The justices ruled four in favor and one against, the latter being Israeli Arab Justice Salim Joubran.

Responding to the decision, Zoabi said:

I was elected to the Knesset by popular vote, not out of charity. In the name of the Basic Laws and in the name of justice, the High Court should have defended my right to express my political opinions, which are outside the consensus, and to protect a minority’s representative from the tyranny of an aggressive majority. Unfortunately, the discussion was political and sensational and the High Court capitulated to political pressures instead of representing the law and protecting freedom of speech and the right of all citizens to equal representation.

Zoabi added that it is clear the Knesset Ethics Committee diverged from its authority in order to silence her, “and not just me but freedom of expression and freedom of protect of Palestinian citizens to protect inequality, oppression, racism and discrimination.”

Adalah and The Association for Civil Rights, who filed the petition on Zoabi’s behalf, said in a statement:

This is a dangerous precedent. For the first time ever, the court has decided that the majority can judge the minority solely on the basis of its political expressions – and impose radical sanctions ... In effect, from this day forward, Arab Knesset members will be subject to the political judgements of the Jewish majority.”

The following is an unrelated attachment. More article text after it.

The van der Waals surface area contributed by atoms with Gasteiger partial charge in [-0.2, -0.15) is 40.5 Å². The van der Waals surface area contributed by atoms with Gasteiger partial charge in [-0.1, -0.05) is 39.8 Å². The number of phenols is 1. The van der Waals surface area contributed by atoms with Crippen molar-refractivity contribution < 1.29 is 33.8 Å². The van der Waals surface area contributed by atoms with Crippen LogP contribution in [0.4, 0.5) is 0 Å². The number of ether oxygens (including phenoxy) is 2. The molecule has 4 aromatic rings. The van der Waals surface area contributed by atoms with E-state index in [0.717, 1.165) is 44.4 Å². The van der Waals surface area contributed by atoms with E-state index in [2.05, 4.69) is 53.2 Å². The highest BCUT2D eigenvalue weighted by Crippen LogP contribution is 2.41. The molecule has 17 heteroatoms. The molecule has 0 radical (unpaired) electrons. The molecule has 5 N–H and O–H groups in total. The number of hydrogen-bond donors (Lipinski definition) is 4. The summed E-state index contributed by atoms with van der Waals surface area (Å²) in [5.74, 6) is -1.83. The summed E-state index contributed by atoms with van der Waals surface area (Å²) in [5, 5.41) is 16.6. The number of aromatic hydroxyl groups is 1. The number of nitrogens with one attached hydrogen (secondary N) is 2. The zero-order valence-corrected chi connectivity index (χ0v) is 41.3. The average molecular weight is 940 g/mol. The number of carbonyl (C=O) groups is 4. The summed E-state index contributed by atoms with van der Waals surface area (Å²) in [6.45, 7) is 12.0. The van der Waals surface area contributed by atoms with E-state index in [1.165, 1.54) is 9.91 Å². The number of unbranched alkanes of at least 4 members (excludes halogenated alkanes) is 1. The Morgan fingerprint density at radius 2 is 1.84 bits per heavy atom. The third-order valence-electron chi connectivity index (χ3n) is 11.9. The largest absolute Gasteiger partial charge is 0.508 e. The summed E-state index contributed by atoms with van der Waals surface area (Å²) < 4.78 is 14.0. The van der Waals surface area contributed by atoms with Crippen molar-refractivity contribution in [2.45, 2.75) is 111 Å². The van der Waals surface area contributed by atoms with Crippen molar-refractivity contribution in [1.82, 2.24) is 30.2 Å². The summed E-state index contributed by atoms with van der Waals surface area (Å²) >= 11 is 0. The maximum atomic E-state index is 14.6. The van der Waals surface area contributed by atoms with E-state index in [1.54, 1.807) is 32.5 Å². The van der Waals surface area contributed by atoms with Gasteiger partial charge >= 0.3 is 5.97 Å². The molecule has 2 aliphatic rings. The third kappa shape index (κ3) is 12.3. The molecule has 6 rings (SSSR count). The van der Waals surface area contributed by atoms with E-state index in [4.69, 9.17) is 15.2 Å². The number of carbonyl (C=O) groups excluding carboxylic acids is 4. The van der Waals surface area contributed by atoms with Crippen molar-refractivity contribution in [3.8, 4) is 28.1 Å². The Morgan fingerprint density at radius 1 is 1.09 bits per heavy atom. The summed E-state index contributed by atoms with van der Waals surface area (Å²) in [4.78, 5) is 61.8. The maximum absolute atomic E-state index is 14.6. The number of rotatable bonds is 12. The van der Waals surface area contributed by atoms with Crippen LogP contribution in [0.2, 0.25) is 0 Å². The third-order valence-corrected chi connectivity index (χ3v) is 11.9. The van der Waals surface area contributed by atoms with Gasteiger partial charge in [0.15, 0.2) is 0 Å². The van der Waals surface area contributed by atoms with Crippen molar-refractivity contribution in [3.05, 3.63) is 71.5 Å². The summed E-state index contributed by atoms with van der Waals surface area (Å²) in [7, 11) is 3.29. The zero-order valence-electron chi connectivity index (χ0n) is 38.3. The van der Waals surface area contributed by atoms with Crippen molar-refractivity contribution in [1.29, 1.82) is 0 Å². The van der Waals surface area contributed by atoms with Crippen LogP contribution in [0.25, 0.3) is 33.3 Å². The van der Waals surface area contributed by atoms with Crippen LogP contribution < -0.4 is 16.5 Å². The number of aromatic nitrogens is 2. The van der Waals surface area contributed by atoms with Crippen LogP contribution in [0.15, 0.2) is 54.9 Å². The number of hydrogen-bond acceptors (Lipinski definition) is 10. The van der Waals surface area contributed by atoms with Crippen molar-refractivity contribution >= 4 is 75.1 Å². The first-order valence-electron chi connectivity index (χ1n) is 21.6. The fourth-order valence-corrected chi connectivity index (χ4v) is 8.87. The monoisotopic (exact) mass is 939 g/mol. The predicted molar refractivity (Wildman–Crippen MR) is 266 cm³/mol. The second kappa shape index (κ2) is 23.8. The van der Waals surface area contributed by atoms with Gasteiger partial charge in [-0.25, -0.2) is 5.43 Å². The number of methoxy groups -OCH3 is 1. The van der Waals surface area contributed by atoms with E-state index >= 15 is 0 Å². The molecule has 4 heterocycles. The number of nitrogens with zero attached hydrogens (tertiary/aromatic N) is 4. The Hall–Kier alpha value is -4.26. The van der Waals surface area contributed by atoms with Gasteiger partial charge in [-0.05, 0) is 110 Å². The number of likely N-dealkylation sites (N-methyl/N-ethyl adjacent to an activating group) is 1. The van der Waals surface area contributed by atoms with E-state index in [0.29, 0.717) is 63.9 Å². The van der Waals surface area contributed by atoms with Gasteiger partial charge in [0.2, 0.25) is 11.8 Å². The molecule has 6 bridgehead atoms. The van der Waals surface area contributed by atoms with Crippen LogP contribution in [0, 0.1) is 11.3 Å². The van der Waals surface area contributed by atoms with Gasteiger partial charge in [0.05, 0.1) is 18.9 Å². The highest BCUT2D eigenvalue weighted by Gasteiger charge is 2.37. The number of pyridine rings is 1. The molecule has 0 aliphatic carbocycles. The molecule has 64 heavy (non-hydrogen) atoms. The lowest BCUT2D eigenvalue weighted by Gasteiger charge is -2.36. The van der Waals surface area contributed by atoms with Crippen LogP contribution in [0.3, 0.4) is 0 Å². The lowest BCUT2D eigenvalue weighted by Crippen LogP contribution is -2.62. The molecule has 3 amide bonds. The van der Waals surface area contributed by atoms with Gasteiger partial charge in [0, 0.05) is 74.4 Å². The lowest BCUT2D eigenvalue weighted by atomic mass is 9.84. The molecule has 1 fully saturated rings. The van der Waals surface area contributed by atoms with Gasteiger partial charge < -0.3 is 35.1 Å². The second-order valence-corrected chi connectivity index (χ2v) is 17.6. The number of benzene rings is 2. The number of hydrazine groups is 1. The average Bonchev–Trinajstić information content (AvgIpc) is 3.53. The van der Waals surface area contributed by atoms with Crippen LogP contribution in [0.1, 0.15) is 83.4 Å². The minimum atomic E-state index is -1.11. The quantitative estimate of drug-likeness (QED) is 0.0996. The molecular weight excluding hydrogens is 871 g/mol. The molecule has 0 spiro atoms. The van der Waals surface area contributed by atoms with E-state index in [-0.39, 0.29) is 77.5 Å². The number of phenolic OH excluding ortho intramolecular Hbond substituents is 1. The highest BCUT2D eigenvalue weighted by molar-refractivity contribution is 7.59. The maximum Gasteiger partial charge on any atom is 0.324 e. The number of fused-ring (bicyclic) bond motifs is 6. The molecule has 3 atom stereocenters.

Unrelated to the ruling, ACRI published a report on Wednesday highlighting what it described as the violation of freedom of speech during Operation Protective Edge this past summer:

This was particularly the case with regard to criticism of the military operation: police arrested some 1,500 demonstrators; city mayors attempted to prevent public protests; violent groups of nationalist thugs beat protesters; universities limited the freedom of speech of students and teachers; Arab employees were fired as a result of statements made about the conflict; and social media users attempted to “police” online discourse and sanction those whose comments deviated from the national consensus.

Related:
Why does the Israeli left oppose MK Haneen Zoabi?
The Israeli media’s hit job on MK Haneen Zoabi